Chapter Ten: Al-Ihtisāb in Eating, Drinking and Medication

If a person eats from the middle portion of a piece of bread, leaving out the sides, if he wastes the sides it will be reprehensible, and if he gives it to someone else, there is no reprehensibility, as this is similar to him taking a slice of bread for himself, instead of another slice.

To wipe the knife or fingers with a piece of bread will be reprehensible if the bread is wasted, and if he eats it then some scholars are of the opinion that it will still be reprehensible and according to others, there is no problem…[6]

Chapter Fourteen: Al-Ihtisāb Regarding the Person Who Informs the Muhtasib of Vice

When a person is committing sin, if a second person informs the Sultān of his condition to deter him, than there is no sin (i.e. in passing this information). It is mentioned in al-Khāniyya [i.e. Fatāwā Qādī Khān]: if he knows that the Sultān is capable of preventing the subordinates and populace from their vice, it is permissible to write to him. However, if he knows that the Sultān is incapable of doing so, he should avoid writing to him, to prevent unnecessary enmity and hatred.[7]

Chapter Sixty-Four: Al-Ihtisāb by Removing From the House

…Question: When a strange woman comes for consoling and begins to wail on the deceased, is it permissible for the Muhtasib to take her out of the house?

Answer: Yes, it is permissible, because ‘Umar removed the sister of Abū Bakr from his house when she began wailing over him. From Sahīh al-Bukhārī.[8]

Conclusion

In brief, Nisāb al-Ihtisāb is an indispensable manual for every Hanafī scholar as the author has collected scattered rulings onto one platform, thus saving the researcher the difficulty of reading through voluminous works. It was for this reason that Abū Sa‘īd al-Khādimī [d. 1176 AH] quotes from it excessively in his al-Barīqah al-Mahmūdiyyah, and Mawlānā ‘Abd al-Hayy al-Lakhnawī [d. 1304 AH] and Muftī ‘Abdur Rahīm Lājpūrī [d. 2003 CE] both in their respective Fatāwā collections.[9]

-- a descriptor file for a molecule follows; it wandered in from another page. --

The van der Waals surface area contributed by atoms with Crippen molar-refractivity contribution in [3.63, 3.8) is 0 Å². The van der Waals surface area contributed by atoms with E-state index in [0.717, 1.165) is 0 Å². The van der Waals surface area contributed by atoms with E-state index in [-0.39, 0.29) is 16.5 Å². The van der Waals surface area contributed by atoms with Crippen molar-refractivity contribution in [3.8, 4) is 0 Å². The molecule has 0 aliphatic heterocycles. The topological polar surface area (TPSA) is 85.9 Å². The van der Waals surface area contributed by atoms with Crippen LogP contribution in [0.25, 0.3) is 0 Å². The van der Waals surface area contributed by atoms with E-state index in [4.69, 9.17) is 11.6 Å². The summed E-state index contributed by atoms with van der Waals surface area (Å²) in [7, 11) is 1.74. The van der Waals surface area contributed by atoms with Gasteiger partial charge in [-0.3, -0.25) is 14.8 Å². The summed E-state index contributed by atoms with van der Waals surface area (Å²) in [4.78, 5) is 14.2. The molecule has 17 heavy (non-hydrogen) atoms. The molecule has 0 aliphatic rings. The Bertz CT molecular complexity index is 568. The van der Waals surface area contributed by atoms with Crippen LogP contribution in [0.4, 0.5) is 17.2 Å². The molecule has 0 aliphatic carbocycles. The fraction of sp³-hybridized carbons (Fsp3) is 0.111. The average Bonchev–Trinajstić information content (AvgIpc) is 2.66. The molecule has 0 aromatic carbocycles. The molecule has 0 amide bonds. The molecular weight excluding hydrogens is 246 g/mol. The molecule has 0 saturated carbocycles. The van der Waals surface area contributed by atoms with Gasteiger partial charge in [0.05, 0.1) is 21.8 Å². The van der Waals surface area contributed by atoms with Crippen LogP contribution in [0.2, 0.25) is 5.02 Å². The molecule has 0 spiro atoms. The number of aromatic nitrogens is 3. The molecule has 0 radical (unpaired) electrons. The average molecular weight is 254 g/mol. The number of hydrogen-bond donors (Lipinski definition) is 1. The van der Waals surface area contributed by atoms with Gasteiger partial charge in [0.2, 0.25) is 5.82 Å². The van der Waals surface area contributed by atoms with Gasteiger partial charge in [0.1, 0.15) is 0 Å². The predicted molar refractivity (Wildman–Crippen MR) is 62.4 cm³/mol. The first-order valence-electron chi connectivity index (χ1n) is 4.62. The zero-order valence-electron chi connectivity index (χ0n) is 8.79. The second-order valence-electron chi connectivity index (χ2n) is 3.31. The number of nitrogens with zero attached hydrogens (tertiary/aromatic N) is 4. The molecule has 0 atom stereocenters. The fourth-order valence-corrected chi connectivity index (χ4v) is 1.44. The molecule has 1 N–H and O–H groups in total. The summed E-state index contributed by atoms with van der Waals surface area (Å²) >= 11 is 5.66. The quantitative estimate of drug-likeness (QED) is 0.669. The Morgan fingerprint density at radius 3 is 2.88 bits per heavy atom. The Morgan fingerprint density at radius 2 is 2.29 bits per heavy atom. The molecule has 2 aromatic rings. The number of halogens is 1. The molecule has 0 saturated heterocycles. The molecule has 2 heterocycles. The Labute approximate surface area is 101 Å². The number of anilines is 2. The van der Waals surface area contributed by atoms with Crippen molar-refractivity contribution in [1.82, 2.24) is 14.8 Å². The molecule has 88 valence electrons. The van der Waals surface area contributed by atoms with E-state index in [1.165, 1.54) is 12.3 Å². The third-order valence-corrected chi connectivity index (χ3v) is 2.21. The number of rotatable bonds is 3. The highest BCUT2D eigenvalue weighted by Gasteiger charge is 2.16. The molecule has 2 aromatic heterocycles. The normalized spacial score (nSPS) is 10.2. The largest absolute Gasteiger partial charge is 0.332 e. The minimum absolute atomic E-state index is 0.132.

The book was printed in Makkah by Maktabah Tālib al-Jāmi‘ī and edited and annotated by Dr. Marīzan Sa‘īd Marīzan. Although currently quite difficult, it will be very beneficial to get hold of a hard copy.[10] In any case, we have attached a pdf file for those interested in using a digital copy in the meantime.

Click for the Pdf file of Nisab al Ihtisab (2)

And Allāh knows best,

Muntasir Zaman

———————————————————————————————-

[1] Al-Hasanī, Nuzhat al-Khawātir, 182:2 [Dār Ibn Hazm] Marīzan Sa‘īd, Prologue to Nisāb al-Ihtisāb,17 [Maktaba al-Tālib al-Jami‘ī]

[2] Al-Sunnāmī, Nisāb al-Ihtisāb, 81

[3] Mufti Husain Kadodia, Introduction to the Hanafī Works

[4] Al-Naqīb, al-Madhhab al-Hanafī, 631:2

[5] Mufti Husain Kadodia, Introduction to the Hanafī Works

[6] Al-Sunnāmī, Nisāb al-Ihtisāb, 148

[7] Ibid., 162

[8] Ibid., 398

[9] Mufti Husain Kadodia, Introduction to the Hanafī Works

[10] Ibid.